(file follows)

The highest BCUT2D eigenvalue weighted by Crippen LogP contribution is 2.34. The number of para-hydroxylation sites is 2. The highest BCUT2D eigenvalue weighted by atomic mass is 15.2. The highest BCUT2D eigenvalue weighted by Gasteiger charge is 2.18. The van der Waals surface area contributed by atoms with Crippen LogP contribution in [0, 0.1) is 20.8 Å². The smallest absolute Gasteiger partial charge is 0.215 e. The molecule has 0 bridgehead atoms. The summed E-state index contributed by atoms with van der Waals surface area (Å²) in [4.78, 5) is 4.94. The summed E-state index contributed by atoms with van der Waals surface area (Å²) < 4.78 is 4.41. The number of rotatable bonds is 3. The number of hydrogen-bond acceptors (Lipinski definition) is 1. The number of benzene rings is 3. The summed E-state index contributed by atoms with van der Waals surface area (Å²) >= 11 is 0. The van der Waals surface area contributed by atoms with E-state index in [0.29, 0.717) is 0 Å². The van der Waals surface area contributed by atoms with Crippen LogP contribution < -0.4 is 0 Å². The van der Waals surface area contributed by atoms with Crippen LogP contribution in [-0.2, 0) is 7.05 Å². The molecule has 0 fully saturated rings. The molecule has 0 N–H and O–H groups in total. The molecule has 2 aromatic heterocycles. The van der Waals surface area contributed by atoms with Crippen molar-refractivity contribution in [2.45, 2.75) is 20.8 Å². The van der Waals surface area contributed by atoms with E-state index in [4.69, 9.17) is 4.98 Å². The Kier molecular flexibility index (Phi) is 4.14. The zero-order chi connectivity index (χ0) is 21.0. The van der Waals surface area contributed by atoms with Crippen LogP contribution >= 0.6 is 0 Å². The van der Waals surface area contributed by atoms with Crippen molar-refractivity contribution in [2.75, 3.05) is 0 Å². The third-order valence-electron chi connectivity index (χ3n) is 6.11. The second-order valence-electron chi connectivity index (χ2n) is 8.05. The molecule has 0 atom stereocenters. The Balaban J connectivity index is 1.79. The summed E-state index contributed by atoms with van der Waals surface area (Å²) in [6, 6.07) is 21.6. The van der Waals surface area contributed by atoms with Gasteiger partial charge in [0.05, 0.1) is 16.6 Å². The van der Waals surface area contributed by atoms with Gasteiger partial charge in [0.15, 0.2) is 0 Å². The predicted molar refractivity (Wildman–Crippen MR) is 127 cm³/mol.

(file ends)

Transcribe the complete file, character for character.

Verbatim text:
The highest BCUT2D eigenvalue weighted by Crippen LogP contribution is 2.34. The number of para-hydroxylation sites is 2. The highest BCUT2D eigenvalue weighted by atomic mass is 15.2. The highest BCUT2D eigenvalue weighted by Gasteiger charge is 2.18. The van der Waals surface area contributed by atoms with Crippen LogP contribution in [0, 0.1) is 20.8 Å². The smallest absolute Gasteiger partial charge is 0.215 e. The molecule has 0 bridgehead atoms. The summed E-state index contributed by atoms with van der Waals surface area (Å²) in [4.78, 5) is 4.94. The summed E-state index contributed by atoms with van der Waals surface area (Å²) < 4.78 is 4.41. The number of rotatable bonds is 3. The number of hydrogen-bond acceptors (Lipinski definition) is 1. The number of benzene rings is 3. The summed E-state index contributed by atoms with van der Waals surface area (Å²) >= 11 is 0. The van der Waals surface area contributed by atoms with E-state index in [0.29, 0.717) is 0 Å². The van der Waals surface area contributed by atoms with Crippen LogP contribution < -0.4 is 0 Å². The van der Waals surface area contributed by atoms with Crippen LogP contribution in [-0.2, 0) is 7.05 Å². The molecule has 0 fully saturated rings. The molecule has 0 N–H and O–H groups in total. The molecule has 2 aromatic heterocycles. The van der Waals surface area contributed by atoms with Crippen molar-refractivity contribution in [2.45, 2.75) is 20.8 Å². The van der Waals surface area contributed by atoms with E-state index in [4.69, 9.17) is 4.98 Å². The Kier molecular flexibility index (Phi) is 4.14. The zero-order chi connectivity index (χ0) is 21.0. The van der Waals surface area contributed by atoms with Crippen LogP contribution >= 0.6 is 0 Å². The van der Waals surface area contributed by atoms with Crippen molar-refractivity contribution in [2.75, 3.05) is 0 Å². The third-order valence-electron chi connectivity index (χ3n) is 6.11. The second-order valence-electron chi connectivity index (χ2n) is 8.05. The molecule has 0 atom stereocenters. The Balaban J connectivity index is 1.79. The summed E-state index contributed by atoms with van der Waals surface area (Å²) in [6, 6.07) is 21.6. The van der Waals surface area contributed by atoms with Gasteiger partial charge in [0.05, 0.1) is 16.6 Å². The van der Waals surface area contributed by atoms with Gasteiger partial charge in [0.15, 0.2) is 0 Å². The predicted molar refractivity (Wildman–Crippen MR) is 127 cm³/mol.